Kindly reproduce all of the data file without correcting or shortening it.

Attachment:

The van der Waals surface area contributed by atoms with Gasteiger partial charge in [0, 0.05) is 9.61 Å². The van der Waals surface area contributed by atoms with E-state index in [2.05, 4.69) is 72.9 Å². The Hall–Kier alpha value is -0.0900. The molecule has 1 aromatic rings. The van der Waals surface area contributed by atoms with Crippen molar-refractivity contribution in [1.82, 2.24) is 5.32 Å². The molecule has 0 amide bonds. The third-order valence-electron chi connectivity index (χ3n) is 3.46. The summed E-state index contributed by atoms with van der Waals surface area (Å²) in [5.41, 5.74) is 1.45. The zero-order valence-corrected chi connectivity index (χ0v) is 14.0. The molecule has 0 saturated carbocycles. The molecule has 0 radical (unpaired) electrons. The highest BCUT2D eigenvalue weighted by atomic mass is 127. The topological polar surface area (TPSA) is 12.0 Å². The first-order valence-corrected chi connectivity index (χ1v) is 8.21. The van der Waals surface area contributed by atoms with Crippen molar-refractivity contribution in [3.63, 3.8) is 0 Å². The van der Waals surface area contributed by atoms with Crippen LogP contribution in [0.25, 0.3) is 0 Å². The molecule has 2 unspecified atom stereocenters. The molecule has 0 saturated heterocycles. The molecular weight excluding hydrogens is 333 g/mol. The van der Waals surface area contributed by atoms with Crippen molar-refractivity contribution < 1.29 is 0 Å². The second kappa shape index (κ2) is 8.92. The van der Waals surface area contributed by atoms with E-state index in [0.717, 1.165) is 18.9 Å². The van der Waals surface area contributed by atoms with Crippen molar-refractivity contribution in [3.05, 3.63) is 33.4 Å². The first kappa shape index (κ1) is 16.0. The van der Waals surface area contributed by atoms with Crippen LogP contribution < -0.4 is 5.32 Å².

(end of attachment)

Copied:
The van der Waals surface area contributed by atoms with Gasteiger partial charge in [0, 0.05) is 9.61 Å². The van der Waals surface area contributed by atoms with E-state index in [2.05, 4.69) is 72.9 Å². The Hall–Kier alpha value is -0.0900. The molecule has 1 aromatic rings. The van der Waals surface area contributed by atoms with Crippen molar-refractivity contribution in [1.82, 2.24) is 5.32 Å². The molecule has 0 amide bonds. The third-order valence-electron chi connectivity index (χ3n) is 3.46. The summed E-state index contributed by atoms with van der Waals surface area (Å²) in [5.41, 5.74) is 1.45. The zero-order valence-corrected chi connectivity index (χ0v) is 14.0. The molecule has 0 saturated carbocycles. The molecule has 0 radical (unpaired) electrons. The highest BCUT2D eigenvalue weighted by atomic mass is 127. The topological polar surface area (TPSA) is 12.0 Å². The first-order valence-corrected chi connectivity index (χ1v) is 8.21. The van der Waals surface area contributed by atoms with Crippen molar-refractivity contribution in [3.63, 3.8) is 0 Å². The van der Waals surface area contributed by atoms with Crippen LogP contribution in [0.25, 0.3) is 0 Å². The molecule has 2 unspecified atom stereocenters. The molecule has 0 saturated heterocycles. The molecular weight excluding hydrogens is 333 g/mol. The van der Waals surface area contributed by atoms with Crippen molar-refractivity contribution < 1.29 is 0 Å². The second kappa shape index (κ2) is 8.92. The van der Waals surface area contributed by atoms with E-state index in [0.717, 1.165) is 18.9 Å². The van der Waals surface area contributed by atoms with Crippen molar-refractivity contribution in [3.05, 3.63) is 33.4 Å². The first kappa shape index (κ1) is 16.0. The van der Waals surface area contributed by atoms with Crippen LogP contribution < -0.4 is 5.32 Å².